The Greatest Gift: Teach Students To Fight Fake News

William (“Bill”) Perry, an educational psychologist and researcher at Harvard, developed a cognitive model in the 1960s. Among other takeaways, the model suggests that 12th graders reasoning abilities fall in the category of dualism (There is a right answer. Knowledge is black and white.) or multiplicity (Once the “right” answer is found, there is no need to look for alternatives). Many students will never mature beyond those stages. They’ll never seek out or entertain alternative perspectives, never challenge their beliefs as new information and arguments arise, and never problematize news that always tells them what they want to hear.

Reasoning, if anything, has become more difficult in the age of spittle flying cable pundits, alt right and wacko leftist A.M. radio conspiracy promulgators, Reddit “experts,” political newsletters, rage-bloated podcasters, sensational local and national newscasts, YouTube journalists, Facebook and Buzzfeed clickbait, and Twitter bots. With so many channels of information clamoring for attention, learners are vulnerable to fake news, especially when it aligns with what they already believe.

So students mistakenly accept that President Obama cancelled the National Day of Prayer, purchased a vacation home in Dubai, and increased federal income tax rates under Obamacare. They believe, falsely that President-Elect Donald Trump called Republicans “the dumbest voters in the country” and won the popular vote. And now, because Donald Trump in authority--despite being a pathological disseminator of fake news and falsities--his communication is received as gospel by dualistic thinkers.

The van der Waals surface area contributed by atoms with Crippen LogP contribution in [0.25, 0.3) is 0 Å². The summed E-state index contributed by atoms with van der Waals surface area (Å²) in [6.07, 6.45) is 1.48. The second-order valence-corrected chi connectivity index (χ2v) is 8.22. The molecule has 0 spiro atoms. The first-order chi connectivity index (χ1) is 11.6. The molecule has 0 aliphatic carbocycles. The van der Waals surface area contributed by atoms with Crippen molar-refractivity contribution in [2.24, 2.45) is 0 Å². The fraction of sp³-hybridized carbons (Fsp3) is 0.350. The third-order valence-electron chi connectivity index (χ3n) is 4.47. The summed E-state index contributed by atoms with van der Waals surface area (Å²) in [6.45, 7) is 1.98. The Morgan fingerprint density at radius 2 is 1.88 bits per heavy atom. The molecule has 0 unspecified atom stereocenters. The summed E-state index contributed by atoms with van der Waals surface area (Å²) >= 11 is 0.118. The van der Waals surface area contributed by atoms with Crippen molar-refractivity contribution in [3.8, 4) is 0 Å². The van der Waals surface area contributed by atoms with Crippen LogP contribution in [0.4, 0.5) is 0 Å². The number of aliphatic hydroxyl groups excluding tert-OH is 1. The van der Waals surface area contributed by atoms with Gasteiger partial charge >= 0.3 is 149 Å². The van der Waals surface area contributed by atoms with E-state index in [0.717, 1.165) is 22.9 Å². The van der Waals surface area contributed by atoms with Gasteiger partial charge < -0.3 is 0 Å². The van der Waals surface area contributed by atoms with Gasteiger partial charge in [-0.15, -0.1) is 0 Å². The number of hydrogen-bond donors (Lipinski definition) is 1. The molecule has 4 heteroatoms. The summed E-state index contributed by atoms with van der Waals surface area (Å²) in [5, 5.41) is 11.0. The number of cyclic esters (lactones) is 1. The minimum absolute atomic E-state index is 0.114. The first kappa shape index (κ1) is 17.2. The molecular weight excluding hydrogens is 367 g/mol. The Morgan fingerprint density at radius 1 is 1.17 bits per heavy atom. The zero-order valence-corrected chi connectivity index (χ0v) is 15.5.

But we can fight George Orwell’s dystopian “newspeak” by teaching students to develop media literacy, especially when it comes to fake news. So we should teach students to. . . 

  1. Be suspicious of news story when their titles are in ALL CAPS.
  2. Assess the credentials of the author.
  3. Locate the source of a photo (like this fake one) with Google’s reverse image search.
  4. Check for the possibility of hoaxes on Snopes or FactCheck.org.
  5. Don’t click on web sites that end in “lo” or “com.co.”
  6. Know the sham news outlets: 

    The Stately Harold, Naha Daily, News Examiner, Newswatch28 and Newswatch33, Now8News, NewsBuzzDaily, The Reporterz, Empire Herald, Satira Tribune, NC Scooper, Associated Media Coverage, and React365, among others.

  7. Look up studies if they’re mentioned in an article.

Every elementary teacher, history teacher, science teacher, and English teacher should engage learners in activities in which they distinguish between real and fake news, reputable social media posts and disreputable ones, credible author credentials and false ones, hard news or op-eds. The New York Times Learning Network offer more tips to improve students' media literacy.

Democracy is humankind's highest aspiration. Gift students with the tools to preserve it. 

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Todd Finley

Edutopia Blogger and Asst. Editor || ECU Ed Professor || Founder of Todd's Brain at www.todd-finley.com || Books: Dinkytown Braves and Rethinking Classroom Design.

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